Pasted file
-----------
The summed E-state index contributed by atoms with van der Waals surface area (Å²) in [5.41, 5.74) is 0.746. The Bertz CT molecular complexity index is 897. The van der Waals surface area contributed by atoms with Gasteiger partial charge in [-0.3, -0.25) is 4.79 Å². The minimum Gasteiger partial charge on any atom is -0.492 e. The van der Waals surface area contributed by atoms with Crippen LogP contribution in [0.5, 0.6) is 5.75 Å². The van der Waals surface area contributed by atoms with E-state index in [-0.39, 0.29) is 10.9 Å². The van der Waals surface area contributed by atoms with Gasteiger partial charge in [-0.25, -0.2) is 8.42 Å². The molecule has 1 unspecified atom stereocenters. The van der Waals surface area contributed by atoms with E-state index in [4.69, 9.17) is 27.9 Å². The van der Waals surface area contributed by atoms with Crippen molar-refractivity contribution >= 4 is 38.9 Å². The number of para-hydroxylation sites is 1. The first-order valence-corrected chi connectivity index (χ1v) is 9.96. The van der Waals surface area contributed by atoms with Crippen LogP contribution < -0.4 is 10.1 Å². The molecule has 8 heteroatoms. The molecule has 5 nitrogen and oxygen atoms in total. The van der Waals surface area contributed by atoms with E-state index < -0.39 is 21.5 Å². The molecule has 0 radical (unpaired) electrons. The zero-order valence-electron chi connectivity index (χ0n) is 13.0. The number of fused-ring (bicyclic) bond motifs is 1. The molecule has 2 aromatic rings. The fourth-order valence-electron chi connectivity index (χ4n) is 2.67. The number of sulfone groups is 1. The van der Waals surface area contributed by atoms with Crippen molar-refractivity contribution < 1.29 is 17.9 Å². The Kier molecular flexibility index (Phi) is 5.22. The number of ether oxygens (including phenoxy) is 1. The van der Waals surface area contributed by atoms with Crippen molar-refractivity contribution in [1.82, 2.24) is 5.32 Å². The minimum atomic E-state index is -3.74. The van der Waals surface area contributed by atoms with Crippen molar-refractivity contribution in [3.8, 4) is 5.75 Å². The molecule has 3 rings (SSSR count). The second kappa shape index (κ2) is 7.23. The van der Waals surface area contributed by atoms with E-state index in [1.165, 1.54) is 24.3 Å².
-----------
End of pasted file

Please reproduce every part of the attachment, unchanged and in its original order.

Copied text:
The summed E-state index contributed by atoms with van der Waals surface area (Å²) in [5.41, 5.74) is 0.746. The Bertz CT molecular complexity index is 897. The van der Waals surface area contributed by atoms with Gasteiger partial charge in [-0.3, -0.25) is 4.79 Å². The minimum Gasteiger partial charge on any atom is -0.492 e. The van der Waals surface area contributed by atoms with Crippen LogP contribution in [0.5, 0.6) is 5.75 Å². The van der Waals surface area contributed by atoms with E-state index in [-0.39, 0.29) is 10.9 Å². The van der Waals surface area contributed by atoms with Gasteiger partial charge in [-0.25, -0.2) is 8.42 Å². The molecule has 1 unspecified atom stereocenters. The van der Waals surface area contributed by atoms with E-state index in [4.69, 9.17) is 27.9 Å². The van der Waals surface area contributed by atoms with Crippen molar-refractivity contribution >= 4 is 38.9 Å². The number of para-hydroxylation sites is 1. The first-order valence-corrected chi connectivity index (χ1v) is 9.96. The van der Waals surface area contributed by atoms with Crippen LogP contribution < -0.4 is 10.1 Å². The molecule has 8 heteroatoms. The molecule has 5 nitrogen and oxygen atoms in total. The van der Waals surface area contributed by atoms with E-state index < -0.39 is 21.5 Å². The molecule has 0 radical (unpaired) electrons. The zero-order valence-electron chi connectivity index (χ0n) is 13.0. The number of fused-ring (bicyclic) bond motifs is 1. The molecule has 2 aromatic rings. The fourth-order valence-electron chi connectivity index (χ4n) is 2.67. The number of sulfone groups is 1. The van der Waals surface area contributed by atoms with Crippen molar-refractivity contribution < 1.29 is 17.9 Å². The Kier molecular flexibility index (Phi) is 5.22. The number of ether oxygens (including phenoxy) is 1. The van der Waals surface area contributed by atoms with Crippen molar-refractivity contribution in [1.82, 2.24) is 5.32 Å². The minimum atomic E-state index is -3.74. The van der Waals surface area contributed by atoms with Crippen molar-refractivity contribution in [3.8, 4) is 5.75 Å². The molecule has 3 rings (SSSR count). The second kappa shape index (κ2) is 7.23. The van der Waals surface area contributed by atoms with E-state index in [1.165, 1.54) is 24.3 Å².